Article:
Consumer Attitudes Towards Luxury Fashion Apparel Made in Sweatshops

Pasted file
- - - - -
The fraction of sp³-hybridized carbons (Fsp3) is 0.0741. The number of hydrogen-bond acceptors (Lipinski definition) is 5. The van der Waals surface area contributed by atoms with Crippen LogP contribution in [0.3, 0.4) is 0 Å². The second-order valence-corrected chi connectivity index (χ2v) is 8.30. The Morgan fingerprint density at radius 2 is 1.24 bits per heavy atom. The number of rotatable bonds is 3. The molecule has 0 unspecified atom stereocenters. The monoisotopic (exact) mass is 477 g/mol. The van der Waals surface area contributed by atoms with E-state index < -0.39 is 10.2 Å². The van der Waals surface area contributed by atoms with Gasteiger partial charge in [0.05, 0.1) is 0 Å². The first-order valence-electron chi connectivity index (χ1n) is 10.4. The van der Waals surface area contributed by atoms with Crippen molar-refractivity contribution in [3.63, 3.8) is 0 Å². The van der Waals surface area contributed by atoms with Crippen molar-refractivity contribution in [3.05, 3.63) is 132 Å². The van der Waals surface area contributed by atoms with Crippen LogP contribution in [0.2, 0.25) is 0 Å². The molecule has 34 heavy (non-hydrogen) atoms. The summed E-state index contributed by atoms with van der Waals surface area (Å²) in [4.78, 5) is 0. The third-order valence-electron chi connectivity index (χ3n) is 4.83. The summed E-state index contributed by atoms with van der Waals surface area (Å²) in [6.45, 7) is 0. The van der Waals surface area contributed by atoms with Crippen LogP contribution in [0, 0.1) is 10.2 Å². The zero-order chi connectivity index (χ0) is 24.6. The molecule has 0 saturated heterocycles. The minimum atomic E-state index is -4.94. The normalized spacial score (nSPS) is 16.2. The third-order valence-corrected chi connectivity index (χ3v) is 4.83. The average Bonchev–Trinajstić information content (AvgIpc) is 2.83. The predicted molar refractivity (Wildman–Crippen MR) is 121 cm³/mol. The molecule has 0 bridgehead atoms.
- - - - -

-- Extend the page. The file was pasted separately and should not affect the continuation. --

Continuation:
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Purpose – The paper examines how attitudes towards sweatshops, social norms and perceived behavioural control factors influence consumers’ attitudes towards luxury fashion apparel made in sweatshops. It also examines how these variables influence purchase intention and ultimately the willingness to pay more for luxury fashion apparel not made in sweatshops. Design/methodology/approach – A self-administered questionnaire was designed using established scales. A survey was conducted through the ‘mall intercept’ method. Findings – Underpinned by the Theory of Planned Behaviour (TPB) model, attitudes and perceived behavioural control were found to have an influence on intention to purchase luxury fashion apparel made in sweatshops. The intention to purchase luxury fashion apparel also significantly influences the willingness to pay more for luxury fashion apparel not made in sweatshops.Practical implications –The research findings can be used to formulate strategies for academia, practitioners and, more importantly, policy makers to help curb sweatshop activities. Originality/value – This this paper focussed exclusively on luxury fashion apparels made in sweatshops. Status consumption is also added as a potential antecedent towards purchase intention.
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